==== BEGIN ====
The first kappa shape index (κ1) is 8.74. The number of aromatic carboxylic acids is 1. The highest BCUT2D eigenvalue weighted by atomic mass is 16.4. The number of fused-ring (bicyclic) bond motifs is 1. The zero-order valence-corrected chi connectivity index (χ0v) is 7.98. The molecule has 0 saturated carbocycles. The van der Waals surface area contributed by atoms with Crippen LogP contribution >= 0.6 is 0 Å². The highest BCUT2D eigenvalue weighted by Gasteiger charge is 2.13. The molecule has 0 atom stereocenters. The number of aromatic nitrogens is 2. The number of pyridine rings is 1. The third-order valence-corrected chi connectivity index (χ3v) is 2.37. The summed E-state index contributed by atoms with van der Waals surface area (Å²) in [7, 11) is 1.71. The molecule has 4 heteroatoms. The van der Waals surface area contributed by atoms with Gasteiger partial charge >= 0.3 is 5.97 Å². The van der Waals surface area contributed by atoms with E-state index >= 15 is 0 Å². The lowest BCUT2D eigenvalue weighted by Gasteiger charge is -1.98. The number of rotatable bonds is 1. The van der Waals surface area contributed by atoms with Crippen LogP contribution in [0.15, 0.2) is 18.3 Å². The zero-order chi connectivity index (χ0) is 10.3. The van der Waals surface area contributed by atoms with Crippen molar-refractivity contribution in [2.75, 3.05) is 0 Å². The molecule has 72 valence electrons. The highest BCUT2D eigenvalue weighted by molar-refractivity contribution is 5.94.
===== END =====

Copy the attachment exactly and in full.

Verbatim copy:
The first kappa shape index (κ1) is 8.74. The number of aromatic carboxylic acids is 1. The highest BCUT2D eigenvalue weighted by atomic mass is 16.4. The number of fused-ring (bicyclic) bond motifs is 1. The zero-order valence-corrected chi connectivity index (χ0v) is 7.98. The molecule has 0 saturated carbocycles. The van der Waals surface area contributed by atoms with Crippen LogP contribution >= 0.6 is 0 Å². The highest BCUT2D eigenvalue weighted by Gasteiger charge is 2.13. The molecule has 0 atom stereocenters. The number of aromatic nitrogens is 2. The number of pyridine rings is 1. The third-order valence-corrected chi connectivity index (χ3v) is 2.37. The summed E-state index contributed by atoms with van der Waals surface area (Å²) in [7, 11) is 1.71. The molecule has 4 heteroatoms. The van der Waals surface area contributed by atoms with Gasteiger partial charge >= 0.3 is 5.97 Å². The van der Waals surface area contributed by atoms with E-state index >= 15 is 0 Å². The lowest BCUT2D eigenvalue weighted by Gasteiger charge is -1.98. The number of rotatable bonds is 1. The van der Waals surface area contributed by atoms with Crippen LogP contribution in [0.15, 0.2) is 18.3 Å². The zero-order chi connectivity index (χ0) is 10.3. The van der Waals surface area contributed by atoms with Crippen molar-refractivity contribution in [2.75, 3.05) is 0 Å². The molecule has 72 valence electrons. The highest BCUT2D eigenvalue weighted by molar-refractivity contribution is 5.94.